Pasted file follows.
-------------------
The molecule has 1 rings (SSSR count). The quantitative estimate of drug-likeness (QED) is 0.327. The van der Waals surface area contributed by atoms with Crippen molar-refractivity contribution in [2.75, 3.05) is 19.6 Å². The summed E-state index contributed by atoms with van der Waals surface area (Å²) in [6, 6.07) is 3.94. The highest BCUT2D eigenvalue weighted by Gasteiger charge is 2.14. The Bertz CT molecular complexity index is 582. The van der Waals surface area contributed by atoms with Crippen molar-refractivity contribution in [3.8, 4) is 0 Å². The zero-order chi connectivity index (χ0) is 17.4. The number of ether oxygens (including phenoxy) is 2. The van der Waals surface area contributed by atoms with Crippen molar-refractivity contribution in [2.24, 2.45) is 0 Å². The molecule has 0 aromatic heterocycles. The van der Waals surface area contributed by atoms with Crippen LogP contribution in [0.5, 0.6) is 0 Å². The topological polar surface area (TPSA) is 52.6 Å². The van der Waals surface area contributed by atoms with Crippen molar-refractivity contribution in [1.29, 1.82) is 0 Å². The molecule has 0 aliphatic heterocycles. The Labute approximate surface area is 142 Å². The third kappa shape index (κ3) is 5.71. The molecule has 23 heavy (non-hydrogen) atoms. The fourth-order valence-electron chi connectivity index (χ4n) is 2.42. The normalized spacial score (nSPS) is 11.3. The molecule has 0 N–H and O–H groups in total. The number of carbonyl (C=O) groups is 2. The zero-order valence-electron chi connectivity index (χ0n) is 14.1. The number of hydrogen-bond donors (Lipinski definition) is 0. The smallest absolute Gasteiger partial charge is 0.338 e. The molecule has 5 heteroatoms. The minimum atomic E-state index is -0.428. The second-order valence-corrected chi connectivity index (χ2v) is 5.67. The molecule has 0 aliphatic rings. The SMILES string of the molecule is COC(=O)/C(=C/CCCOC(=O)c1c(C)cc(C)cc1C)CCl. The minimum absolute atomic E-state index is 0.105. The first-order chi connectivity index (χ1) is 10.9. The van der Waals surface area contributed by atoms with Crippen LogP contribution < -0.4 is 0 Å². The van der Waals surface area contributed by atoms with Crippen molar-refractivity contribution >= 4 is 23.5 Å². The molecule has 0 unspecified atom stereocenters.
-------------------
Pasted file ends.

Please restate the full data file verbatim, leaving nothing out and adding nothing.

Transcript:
The molecule has 1 rings (SSSR count). The quantitative estimate of drug-likeness (QED) is 0.327. The van der Waals surface area contributed by atoms with Crippen molar-refractivity contribution in [2.75, 3.05) is 19.6 Å². The summed E-state index contributed by atoms with van der Waals surface area (Å²) in [6, 6.07) is 3.94. The highest BCUT2D eigenvalue weighted by Gasteiger charge is 2.14. The Bertz CT molecular complexity index is 582. The van der Waals surface area contributed by atoms with Crippen molar-refractivity contribution in [3.8, 4) is 0 Å². The zero-order chi connectivity index (χ0) is 17.4. The number of ether oxygens (including phenoxy) is 2. The van der Waals surface area contributed by atoms with Crippen molar-refractivity contribution in [2.24, 2.45) is 0 Å². The molecule has 0 aromatic heterocycles. The van der Waals surface area contributed by atoms with Crippen LogP contribution in [0.5, 0.6) is 0 Å². The topological polar surface area (TPSA) is 52.6 Å². The van der Waals surface area contributed by atoms with Crippen molar-refractivity contribution in [1.29, 1.82) is 0 Å². The molecule has 0 aliphatic heterocycles. The Labute approximate surface area is 142 Å². The third kappa shape index (κ3) is 5.71. The molecule has 23 heavy (non-hydrogen) atoms. The fourth-order valence-electron chi connectivity index (χ4n) is 2.42. The normalized spacial score (nSPS) is 11.3. The molecule has 0 N–H and O–H groups in total. The number of carbonyl (C=O) groups is 2. The zero-order valence-electron chi connectivity index (χ0n) is 14.1. The number of hydrogen-bond donors (Lipinski definition) is 0. The smallest absolute Gasteiger partial charge is 0.338 e. The molecule has 5 heteroatoms. The minimum atomic E-state index is -0.428. The second-order valence-corrected chi connectivity index (χ2v) is 5.67. The molecule has 0 aliphatic rings. The SMILES string of the molecule is COC(=O)/C(=C/CCCOC(=O)c1c(C)cc(C)cc1C)CCl. The minimum absolute atomic E-state index is 0.105. The first-order chi connectivity index (χ1) is 10.9. The van der Waals surface area contributed by atoms with Crippen LogP contribution < -0.4 is 0 Å². The van der Waals surface area contributed by atoms with Crippen molar-refractivity contribution >= 4 is 23.5 Å². The molecule has 0 unspecified atom stereocenters.